Daily Palette Double Feature

AMY BUTCHER
Reenacting (essay excerpt)


From the window, we could see all of Gettysburg: the buildings and streets and shops, and beyond, the observation towers and all those fields.  They were white and soft and shining, glittering like glass beneath the sun.

"This is great," he said excitedly, and I felt suddenly proud to stand beside him.  He's not wishing for his death, I thought, but the vivacity of his future.

"The Confederates moved that way," he said, dragging his finger through the clean, clear air.  "They moved in dense formation until they reached the rocks of Devil's Den."

He said it and I tried to picture them, take interest the way he did.  I pictured men and then whole armies, soldiers hidden amongst the rocks.  I saw clusters of young, tan men, clutching rifles, their foreheads hot.  I saw them crouching low, their bodies hiding among the brush, while women waited in clapboard houses, their children clinging to nightgown hems.

We explored that house for another hour, and then Kevin left and I forgot: about his hospitalization, his depression, any responsibility I had to him as his friend.  I let the days turn into weeks and those weeks turn into months.  An entire year went by, and we cooked dinners and went to movies, hung out with friends and drank cheap beer, but never—in all that time—did I ask Kevin how he'd felt, or how it was that he felt now.

I kept his bar of soap in a drawer inside my desk.

When the following fall he began to date Emily Silverstein, I was happiest for him.  She brought him out of himself, he said.  She talked about things that truly mattered.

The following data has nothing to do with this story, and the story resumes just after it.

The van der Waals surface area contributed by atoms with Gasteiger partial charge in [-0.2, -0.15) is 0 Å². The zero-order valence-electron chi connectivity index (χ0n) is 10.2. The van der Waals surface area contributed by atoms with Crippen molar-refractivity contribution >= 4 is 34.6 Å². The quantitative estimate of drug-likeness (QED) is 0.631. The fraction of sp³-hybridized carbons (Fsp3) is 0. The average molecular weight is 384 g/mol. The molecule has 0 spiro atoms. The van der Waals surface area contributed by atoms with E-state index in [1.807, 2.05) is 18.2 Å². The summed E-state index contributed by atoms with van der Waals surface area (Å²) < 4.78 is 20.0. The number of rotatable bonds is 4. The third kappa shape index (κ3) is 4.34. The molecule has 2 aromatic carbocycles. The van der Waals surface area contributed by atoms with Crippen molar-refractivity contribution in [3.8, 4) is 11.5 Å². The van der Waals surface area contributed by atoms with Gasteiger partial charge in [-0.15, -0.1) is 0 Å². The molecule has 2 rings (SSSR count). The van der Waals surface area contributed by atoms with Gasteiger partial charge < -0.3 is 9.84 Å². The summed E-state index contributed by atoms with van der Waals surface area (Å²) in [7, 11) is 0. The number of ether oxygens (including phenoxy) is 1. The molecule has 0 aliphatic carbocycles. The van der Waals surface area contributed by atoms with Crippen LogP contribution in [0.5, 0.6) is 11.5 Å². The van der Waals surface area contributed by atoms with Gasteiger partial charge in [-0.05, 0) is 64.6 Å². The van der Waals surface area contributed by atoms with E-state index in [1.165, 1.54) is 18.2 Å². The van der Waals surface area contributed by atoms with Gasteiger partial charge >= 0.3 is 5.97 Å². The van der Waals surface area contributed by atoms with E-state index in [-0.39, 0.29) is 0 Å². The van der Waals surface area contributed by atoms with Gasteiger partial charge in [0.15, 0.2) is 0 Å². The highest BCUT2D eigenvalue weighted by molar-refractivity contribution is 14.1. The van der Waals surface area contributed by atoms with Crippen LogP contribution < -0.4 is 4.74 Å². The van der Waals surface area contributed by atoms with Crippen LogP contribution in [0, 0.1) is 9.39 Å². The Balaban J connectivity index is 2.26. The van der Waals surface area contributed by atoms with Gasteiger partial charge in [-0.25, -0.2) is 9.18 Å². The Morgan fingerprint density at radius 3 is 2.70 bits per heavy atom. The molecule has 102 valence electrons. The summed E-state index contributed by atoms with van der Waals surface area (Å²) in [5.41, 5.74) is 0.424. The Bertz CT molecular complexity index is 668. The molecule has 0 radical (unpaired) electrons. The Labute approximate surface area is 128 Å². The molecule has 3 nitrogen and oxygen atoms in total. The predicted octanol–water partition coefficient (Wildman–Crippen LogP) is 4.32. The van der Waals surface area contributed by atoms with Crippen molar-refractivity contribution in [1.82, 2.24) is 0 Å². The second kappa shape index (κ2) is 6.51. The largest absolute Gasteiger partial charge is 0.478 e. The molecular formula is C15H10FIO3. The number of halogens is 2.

"It's like I completely open up," he said.  "I can tell her anything."

I knew precisely what he meant, but again there was that discomfort.  Mental illness seemed too taboo, too intimate a conversation to share between two friends; it seemed some secret, private burden, one I—and many others—thought he could carry on his own.

Daily Palette Double Feature


AMY BUTCHER

Amy Butcher holds an MFA from the Nonfiction Writing Program at the University of Iowa.  Her first book, Visiting Hours: A Memoir of Friendship and Murder, was published by Penguin in April 2015.

Reenacting won the 2014 Iowa Review Award, as judged by David Shields.


Stay tuned: Amy Butcher will be featured again tomorrow!




About Iowa Writes

Since 2006, Iowa Writes has featured the work of Iowa-identified writers (whether they have Iowa roots or live here now) and work published by Iowa journals and publishers on The Daily Palette. Iowa Writes features poetry, fiction, or nonfiction twice a week on the Palette.

In November of 2008, the United Nations Educational, Scientific and Cultural Organization (UNESCO) designated Iowa City, Iowa, the world's third City of Literature, making the community part of the UNESCO Creative Cities Network.

Iowa City has joined Edinburgh, Scotland and Melbourne, Australia as UNESCO Cities of Literature.

Find out more about submitting by contacting iowa-writes@uiowa.edu

This page was first displayed
on August 26, 2015

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